One might think of how this productive-nonproductive cycle evolves, analogous to Mormon-style affinity fraud.  Early adopters bring creative genius and extra measures of industriousness.  Later in the cycle however, wannabes may offer little more than the exploitation of vulnerable individuals and institutions.

Wolf cites Thomas Philippon and Ariell Reshef who tracked financial deregulation during the go-go 1980’s, the period of Ronald Reagan’s ideological dominance.  They conclude, between 30 and 50 percent of the pay differential received by finance professionals was actually an income flow to economic rent.  Alternately stated, as much as half of the differential income flowing to these people was payment above and beyond what would have been required to attract them into the industry.

Winner-take-all or winner-take-most dynamics are an accoutrement of huge financial gains.  To illustrate, finance and related professionals crowd into economically pulsing metro areas.  San Francisco’s Bay Area is one of them.  Those left behind, however, become trapped in left-behind towns, spread across mid-America.  Sadly, the left-behinds and the communities in which they reside become economic pariahs.

Surely, Martin Wolf concludes, the explosion of financial activity since 1980 has not raised the growth of productivity.  If anything, it has lowered it.

Some related characteristics are:

  • Exploding executive compensation. Between 1980 and 2017, the ratio of executive pay to average worker pay rose over eight-fold.  Pay linked to share price, he observes, created huge incentives for American managers and financial professionals to attain lofty compensation packages through the manipulation of corporate earnings, using share buy-backs financed with borrowed money.  Social value is not added in this ploy, however.  Merely, wealth is channeled to financial and managerial professionals.
  • Radical tax avoidance. Leaders at the top of corporate pyramids capture publicly funded advantages.  These include taxpayer-funded education for workers, secure operating environments, and socio-political stability.  In exchange however, tax loopholes are exploited.  Among the biggest culprits then, are tax base erosion and profit shifting, including off-shoring.  Agile corporations can relocate almost seamlessly to whichever political jurisdictions may be offering the sweetest deals.  This is evident particularly in the transfer of intellectual property to tax havens, Wolf observes, and in how tax-deductible debt becomes charged, not to profits generated in those tax havens, but against profits generated in high-tax jurisdictions.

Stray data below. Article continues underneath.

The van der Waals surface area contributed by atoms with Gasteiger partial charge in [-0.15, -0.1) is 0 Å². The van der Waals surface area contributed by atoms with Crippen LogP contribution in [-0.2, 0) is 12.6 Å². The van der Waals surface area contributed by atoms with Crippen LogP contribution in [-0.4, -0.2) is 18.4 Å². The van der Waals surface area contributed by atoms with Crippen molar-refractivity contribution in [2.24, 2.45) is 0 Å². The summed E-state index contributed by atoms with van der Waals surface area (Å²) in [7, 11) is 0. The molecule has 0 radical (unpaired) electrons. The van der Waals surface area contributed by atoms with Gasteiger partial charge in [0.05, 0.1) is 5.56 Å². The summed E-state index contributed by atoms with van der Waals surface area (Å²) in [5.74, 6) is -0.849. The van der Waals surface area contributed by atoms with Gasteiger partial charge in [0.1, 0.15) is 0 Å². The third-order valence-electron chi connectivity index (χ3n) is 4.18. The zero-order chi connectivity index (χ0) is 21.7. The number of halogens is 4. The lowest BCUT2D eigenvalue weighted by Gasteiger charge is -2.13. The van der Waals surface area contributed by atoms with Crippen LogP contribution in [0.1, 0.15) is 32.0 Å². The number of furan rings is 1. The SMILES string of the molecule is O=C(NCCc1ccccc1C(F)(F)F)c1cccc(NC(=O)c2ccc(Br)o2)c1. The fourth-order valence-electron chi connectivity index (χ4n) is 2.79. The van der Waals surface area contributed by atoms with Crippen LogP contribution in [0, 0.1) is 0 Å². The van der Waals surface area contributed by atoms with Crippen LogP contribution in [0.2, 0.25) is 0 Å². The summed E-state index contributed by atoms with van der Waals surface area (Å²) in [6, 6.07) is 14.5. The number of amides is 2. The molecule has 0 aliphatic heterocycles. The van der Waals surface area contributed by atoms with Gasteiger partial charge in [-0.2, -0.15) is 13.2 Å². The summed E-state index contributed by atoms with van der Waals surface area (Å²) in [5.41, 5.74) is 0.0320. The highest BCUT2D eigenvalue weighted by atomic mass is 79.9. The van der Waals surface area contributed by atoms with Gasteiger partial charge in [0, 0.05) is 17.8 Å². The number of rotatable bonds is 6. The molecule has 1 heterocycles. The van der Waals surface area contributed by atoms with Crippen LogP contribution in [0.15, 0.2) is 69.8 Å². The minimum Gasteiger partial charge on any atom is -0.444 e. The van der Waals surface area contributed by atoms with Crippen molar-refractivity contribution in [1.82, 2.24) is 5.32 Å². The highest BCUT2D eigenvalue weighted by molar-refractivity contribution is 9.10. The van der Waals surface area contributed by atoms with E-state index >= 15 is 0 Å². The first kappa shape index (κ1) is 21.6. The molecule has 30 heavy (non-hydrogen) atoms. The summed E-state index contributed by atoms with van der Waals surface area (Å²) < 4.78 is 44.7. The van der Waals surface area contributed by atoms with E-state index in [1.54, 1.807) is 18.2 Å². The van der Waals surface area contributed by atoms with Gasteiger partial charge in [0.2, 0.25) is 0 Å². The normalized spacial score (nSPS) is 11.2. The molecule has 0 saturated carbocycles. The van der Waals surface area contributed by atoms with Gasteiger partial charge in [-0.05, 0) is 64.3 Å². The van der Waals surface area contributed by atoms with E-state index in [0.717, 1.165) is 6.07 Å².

• Rent-producing activities are not only exploited, Wolf says, but created through lobbying to capitalize on tax loopholes, for purposes of avoiding regulation, and for advancement of other anti-competitive practices and financial misbehaviors.
  • In sum, according to Martin Wolf, the explosion of the corporate bonus culture has come to exist at the expense of what otherwise should be robust corporate investment, which has been shrinking, simultaneously. Among the consequences of course, are diminished productivity and therefore diminished economic growth.

How might JM Keynes respond to the problematic laid out by Joseph Stiglitz and Martin Wolf?  Consider this.


Fixes must extend beyond mere financial re-regulation.  Setting capitalism aright requires much more than mere band-aid fixes to rentier culture.  A fundamental rethinking of the origins of fraud-laced pseudo-capitalism has now become de rigueur.  This necessitates fearless, continuing assessments and actions, to realign the way in which some economists think our economic world should work, with the actual way in which it has come to work.

Some aspects of required vigilance are:

Authoritarian Views Are, by Design, Too Simplistic

Rejection of the simplistic world view that economically, there can be only two doctrinal choices. The real world requires more alternatives than merely, “laissez-faire capitalism on the right and Marxism on the left.”  A theory of the middle is sorely needed.

Envisioning Government

The role of government is crucial to envisioning and to creating, whatever the dynamic middle may be. This entails a democratic search for whatever American capitalism’s mission shall be.

American Culture

We can hear claims that ‘this is not us’ when we see fraud, corruption, and violent protest at our nation’s Capital Building but we need to face reality – this is us!

America’s culture wars actually are attempts to define the overall mission within which American capitalism will operate. This determination should be made explicitly through public action, rather than implicitly, such as through Internet bantering and bullying among opponents.

The Threat of Autocratic Leadership

Lacking a specific mission and the social will to carry it forward, America will continue to be vulnerable to the whims of popular autocratic leaders, which the Donald Trump presidency has represented.


Disequilibrium must be taught in universities in order to understand it as an analytical strategy. Standard macroeconomic curricula are long overdue for the bold introduction of this perspective.

Ethics and Education

Ethics must assume, urgently, a new role in MBA curricula.

Revisiting Policies and Regulations

Some of the tools for policy and regulatory realignments are waiting to be dusted off, reclarified, and then redeployed. For instance, authorization for the progressive income tax dates to the 16th Amendment (1913) from America’s Progressive Era.  Key enabling antitrust legislation dates to the Sherman Anti-trust Act (1890).

~ Jim Sawyer